Health Savings Account (HSA)
A Health Savings Account provides tax-deductible contributions, tax-free earnings, and tax-free withdrawals for qualified medical expenses.1 Must be combined with high-deductible health insurance.
To open your account, call State Farm Bank at 877-SF4-BANK(877-734-2265). If you are hearing impaired, or do not use your voice to communicate, contact us via 711 or other relay services.
HSA Features and Benefits
How Much Can I Put in an HSA?
|2018 HSA Limits||Self||Family|
|HDHP Min Deductible||$1,350||$2,700|
|Max out of pocket||$6,650||$13,300|
|Max Annual Contribution||$3,450||$6,900|
|Catch-up contributions (55yrs or older)||$1,000||$1,000|
What is a Health Savings Account?
An HSA is a valuable option to save for medical expenses while reducing your taxable income. If you’re anticipating surgery or a new family member in the near future or just planning for an unexpected break, it’s an ideal option.
To be eligible, you must already be enrolled in high-deductible health insurance.
But you may benefit financially in several ways when it comes to taxes. If you follow government guidelines and withdraw funds for eligible expenses, then your money grows tax free and may be used tax free.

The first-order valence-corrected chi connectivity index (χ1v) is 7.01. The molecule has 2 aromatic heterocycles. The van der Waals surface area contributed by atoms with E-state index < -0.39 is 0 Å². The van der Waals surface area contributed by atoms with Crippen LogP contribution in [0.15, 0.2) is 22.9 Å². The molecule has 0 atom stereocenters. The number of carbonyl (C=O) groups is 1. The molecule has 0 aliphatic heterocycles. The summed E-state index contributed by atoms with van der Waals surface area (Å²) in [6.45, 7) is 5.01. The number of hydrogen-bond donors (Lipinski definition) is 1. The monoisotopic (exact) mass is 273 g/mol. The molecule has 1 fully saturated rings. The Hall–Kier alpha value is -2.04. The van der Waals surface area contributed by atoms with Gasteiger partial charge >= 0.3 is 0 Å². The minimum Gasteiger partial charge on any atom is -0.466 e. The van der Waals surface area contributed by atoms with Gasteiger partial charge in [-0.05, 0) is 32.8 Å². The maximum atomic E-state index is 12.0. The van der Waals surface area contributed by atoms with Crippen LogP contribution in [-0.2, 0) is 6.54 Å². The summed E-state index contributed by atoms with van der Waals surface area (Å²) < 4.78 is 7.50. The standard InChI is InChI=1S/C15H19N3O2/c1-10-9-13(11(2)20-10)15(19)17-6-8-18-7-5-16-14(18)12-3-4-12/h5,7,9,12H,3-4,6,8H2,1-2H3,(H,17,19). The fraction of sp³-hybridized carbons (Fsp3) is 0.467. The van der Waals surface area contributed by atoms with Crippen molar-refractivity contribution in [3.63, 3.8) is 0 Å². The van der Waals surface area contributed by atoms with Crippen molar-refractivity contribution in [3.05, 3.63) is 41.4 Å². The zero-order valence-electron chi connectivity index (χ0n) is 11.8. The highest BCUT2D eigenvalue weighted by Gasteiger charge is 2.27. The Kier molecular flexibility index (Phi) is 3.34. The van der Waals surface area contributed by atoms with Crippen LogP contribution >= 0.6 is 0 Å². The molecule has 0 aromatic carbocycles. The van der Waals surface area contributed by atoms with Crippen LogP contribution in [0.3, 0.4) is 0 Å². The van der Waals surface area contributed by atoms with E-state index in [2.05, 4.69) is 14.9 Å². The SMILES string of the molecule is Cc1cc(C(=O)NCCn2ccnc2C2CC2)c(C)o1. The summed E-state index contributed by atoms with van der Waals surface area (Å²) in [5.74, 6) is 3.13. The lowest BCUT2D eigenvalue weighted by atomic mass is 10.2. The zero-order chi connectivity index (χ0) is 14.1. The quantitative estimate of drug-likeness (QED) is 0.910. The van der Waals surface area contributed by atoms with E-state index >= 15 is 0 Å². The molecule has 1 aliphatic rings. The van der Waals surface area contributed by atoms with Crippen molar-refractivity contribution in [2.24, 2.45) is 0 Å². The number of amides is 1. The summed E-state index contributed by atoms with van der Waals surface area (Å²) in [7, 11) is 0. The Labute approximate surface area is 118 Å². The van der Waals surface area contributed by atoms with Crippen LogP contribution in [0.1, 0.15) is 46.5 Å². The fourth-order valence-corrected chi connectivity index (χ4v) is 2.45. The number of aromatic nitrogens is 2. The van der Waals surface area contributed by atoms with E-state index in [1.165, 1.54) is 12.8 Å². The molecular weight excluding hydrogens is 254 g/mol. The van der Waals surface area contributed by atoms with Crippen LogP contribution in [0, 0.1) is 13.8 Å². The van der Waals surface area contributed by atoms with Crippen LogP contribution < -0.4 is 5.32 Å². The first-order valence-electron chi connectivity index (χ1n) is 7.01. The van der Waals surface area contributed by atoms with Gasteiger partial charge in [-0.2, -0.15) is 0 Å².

Withdrawals for Non-Medical Expenses?
Distributions for other than qualified medical expenses prior to age 65 are generally taxable and subject to an additional 20% penalty tax. At age 65, distributions can be withdrawn for non-medical reasons without tax penalty, but federal income tax must be paid on the distributions.
Generally, health insurance premiums are not qualified medical expenses except for the following:
- COBRA insurance
- Qualified long-term care insurance (subject to the dollar limits in Publication 502)
- Health insurance premiums for individuals receiving unemployment compensation
- For individuals age 65 or older, Medicare and retiree health insurance premiums (except for Medicare supplement policy premiums)
- Covered by a high-deductible health plan (HDHP);
- Not yet enrolled in Medicare Part A or Part B; and
- Not listed as a dependent on another person's income tax return.